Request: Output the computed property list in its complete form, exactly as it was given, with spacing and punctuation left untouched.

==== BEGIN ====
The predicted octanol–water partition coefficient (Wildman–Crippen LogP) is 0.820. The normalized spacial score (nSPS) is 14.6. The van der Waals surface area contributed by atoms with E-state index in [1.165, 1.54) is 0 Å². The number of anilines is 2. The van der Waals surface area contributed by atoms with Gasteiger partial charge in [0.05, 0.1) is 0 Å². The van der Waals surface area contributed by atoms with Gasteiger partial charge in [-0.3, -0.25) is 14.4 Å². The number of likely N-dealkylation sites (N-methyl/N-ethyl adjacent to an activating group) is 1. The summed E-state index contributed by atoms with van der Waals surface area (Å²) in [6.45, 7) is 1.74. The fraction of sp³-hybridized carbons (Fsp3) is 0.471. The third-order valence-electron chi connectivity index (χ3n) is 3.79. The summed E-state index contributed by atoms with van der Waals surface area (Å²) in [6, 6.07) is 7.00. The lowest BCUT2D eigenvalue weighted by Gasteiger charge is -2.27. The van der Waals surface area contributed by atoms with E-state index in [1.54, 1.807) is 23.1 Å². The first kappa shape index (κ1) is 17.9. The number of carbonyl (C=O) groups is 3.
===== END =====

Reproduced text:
The predicted octanol–water partition coefficient (Wildman–Crippen LogP) is 0.820. The normalized spacial score (nSPS) is 14.6. The van der Waals surface area contributed by atoms with E-state index in [1.165, 1.54) is 0 Å². The number of anilines is 2. The van der Waals surface area contributed by atoms with Gasteiger partial charge in [0.05, 0.1) is 0 Å². The van der Waals surface area contributed by atoms with Gasteiger partial charge in [-0.3, -0.25) is 14.4 Å². The number of likely N-dealkylation sites (N-methyl/N-ethyl adjacent to an activating group) is 1. The summed E-state index contributed by atoms with van der Waals surface area (Å²) in [6.45, 7) is 1.74. The fraction of sp³-hybridized carbons (Fsp3) is 0.471. The third-order valence-electron chi connectivity index (χ3n) is 3.79. The summed E-state index contributed by atoms with van der Waals surface area (Å²) in [6, 6.07) is 7.00. The lowest BCUT2D eigenvalue weighted by Gasteiger charge is -2.27. The van der Waals surface area contributed by atoms with E-state index in [1.54, 1.807) is 23.1 Å². The first kappa shape index (κ1) is 17.9. The number of carbonyl (C=O) groups is 3.